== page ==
Rosie Bones – Yea, absolutely! They build you up to rip you down, don’t they? You then need to lose weight, then you lose too much weight. It’s just this continuous judgement of people. People are very self-aware. We live in L.A., we go out to clubs, and a lot of people don’t even dance because they are focused on what they look like or if someone is going to take a photo of them and someone will have a bad angle of them. I think that is so sad because I think if people could learn to love who they are, everyone would be so much happier in my opinion. – Agreed 100%. That in mind, let’s talk about the music video for “Beautiful is Boring.” It is a great video that shows a role reversal. You ladies are on-stage and instead of girls screaming at the guys on the stage, there are screaming guys in the crowd looking at you! It is a wonderful concept.

Rosie Bones – I had this concept for this music video almost as soon as we started the band. Usually the bands that we tour with are men, sometimes not, but a lot of the times they are. We would be surrounded by these groupies all this time who were throwing themselves at them. It was such an obvious [thing] that happens so often; it’s been happening since before the dawn of time. Mick Jagger will have sat backstage and gotten a blowjob before he went on-stage and there would be all these girls screaming at him.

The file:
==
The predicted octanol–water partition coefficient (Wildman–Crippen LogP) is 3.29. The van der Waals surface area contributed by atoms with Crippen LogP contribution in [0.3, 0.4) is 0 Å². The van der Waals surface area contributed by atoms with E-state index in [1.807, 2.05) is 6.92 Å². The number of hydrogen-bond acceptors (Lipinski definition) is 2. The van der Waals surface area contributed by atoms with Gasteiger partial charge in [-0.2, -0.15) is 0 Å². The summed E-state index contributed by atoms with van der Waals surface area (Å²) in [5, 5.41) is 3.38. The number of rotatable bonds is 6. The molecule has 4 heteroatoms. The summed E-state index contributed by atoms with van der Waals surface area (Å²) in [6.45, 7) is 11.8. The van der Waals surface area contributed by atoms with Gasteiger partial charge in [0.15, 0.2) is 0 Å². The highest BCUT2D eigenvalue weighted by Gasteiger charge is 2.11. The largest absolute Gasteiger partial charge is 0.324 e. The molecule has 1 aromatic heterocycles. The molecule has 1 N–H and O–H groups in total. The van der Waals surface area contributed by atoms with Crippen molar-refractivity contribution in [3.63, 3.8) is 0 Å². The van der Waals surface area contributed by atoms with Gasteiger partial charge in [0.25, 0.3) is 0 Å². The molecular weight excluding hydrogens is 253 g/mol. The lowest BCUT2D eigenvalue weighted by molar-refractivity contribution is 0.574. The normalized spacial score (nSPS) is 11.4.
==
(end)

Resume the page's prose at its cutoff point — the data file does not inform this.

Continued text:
I thought it would be an interesting comment just to reverse it, to see what it would look like; in a way of a playful commentary on what it would actually look like the other way around. It was a really important video for me to make and it was very special. We are very proud of that video. – It works extremely well. Obviously we have heard bits and pieces of BONES. Octane on SiriusXM has picked up on the band. That in mind, when can we expect a full-length album?

Rosie Bones – We are working on that now. We are very much of the mindset that we will be putting out a record at some point, but we kind of focus on things month to month – putting out videos, etc. The music video has changed so much, we are not so focused on putting the album out. When it’s time to put the album out, we have enough traction to do that and for it to be the right thing to do, then we will do it.